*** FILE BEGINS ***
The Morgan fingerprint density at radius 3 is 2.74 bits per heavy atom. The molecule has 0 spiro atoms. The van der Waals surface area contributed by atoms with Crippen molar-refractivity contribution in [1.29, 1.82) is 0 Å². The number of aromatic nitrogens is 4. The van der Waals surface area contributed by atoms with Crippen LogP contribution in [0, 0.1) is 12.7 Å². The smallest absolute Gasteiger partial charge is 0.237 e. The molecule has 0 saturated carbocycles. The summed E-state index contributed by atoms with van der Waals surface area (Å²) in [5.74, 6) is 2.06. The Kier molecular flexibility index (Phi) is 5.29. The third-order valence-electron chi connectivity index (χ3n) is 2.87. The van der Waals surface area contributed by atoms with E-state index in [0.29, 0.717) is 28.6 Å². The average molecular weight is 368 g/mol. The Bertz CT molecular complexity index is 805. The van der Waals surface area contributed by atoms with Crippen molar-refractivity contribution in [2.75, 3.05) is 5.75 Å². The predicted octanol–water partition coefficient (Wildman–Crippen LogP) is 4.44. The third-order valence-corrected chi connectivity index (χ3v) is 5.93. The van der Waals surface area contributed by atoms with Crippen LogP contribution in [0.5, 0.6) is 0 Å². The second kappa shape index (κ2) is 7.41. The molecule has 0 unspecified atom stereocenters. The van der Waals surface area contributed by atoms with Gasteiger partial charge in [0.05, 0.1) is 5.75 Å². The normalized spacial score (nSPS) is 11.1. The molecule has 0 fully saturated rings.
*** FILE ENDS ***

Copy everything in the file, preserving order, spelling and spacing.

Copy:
The Morgan fingerprint density at radius 3 is 2.74 bits per heavy atom. The molecule has 0 spiro atoms. The van der Waals surface area contributed by atoms with Crippen molar-refractivity contribution in [1.29, 1.82) is 0 Å². The number of aromatic nitrogens is 4. The van der Waals surface area contributed by atoms with Crippen LogP contribution in [0, 0.1) is 12.7 Å². The smallest absolute Gasteiger partial charge is 0.237 e. The molecule has 0 saturated carbocycles. The summed E-state index contributed by atoms with van der Waals surface area (Å²) in [5.74, 6) is 2.06. The Kier molecular flexibility index (Phi) is 5.29. The third-order valence-electron chi connectivity index (χ3n) is 2.87. The van der Waals surface area contributed by atoms with E-state index in [0.29, 0.717) is 28.6 Å². The average molecular weight is 368 g/mol. The Bertz CT molecular complexity index is 805. The van der Waals surface area contributed by atoms with Crippen molar-refractivity contribution in [2.75, 3.05) is 5.75 Å². The predicted octanol–water partition coefficient (Wildman–Crippen LogP) is 4.44. The third-order valence-corrected chi connectivity index (χ3v) is 5.93. The van der Waals surface area contributed by atoms with Crippen LogP contribution in [0.5, 0.6) is 0 Å². The second kappa shape index (κ2) is 7.41. The molecule has 0 unspecified atom stereocenters. The van der Waals surface area contributed by atoms with Gasteiger partial charge in [0.05, 0.1) is 5.75 Å². The normalized spacial score (nSPS) is 11.1. The molecule has 0 fully saturated rings.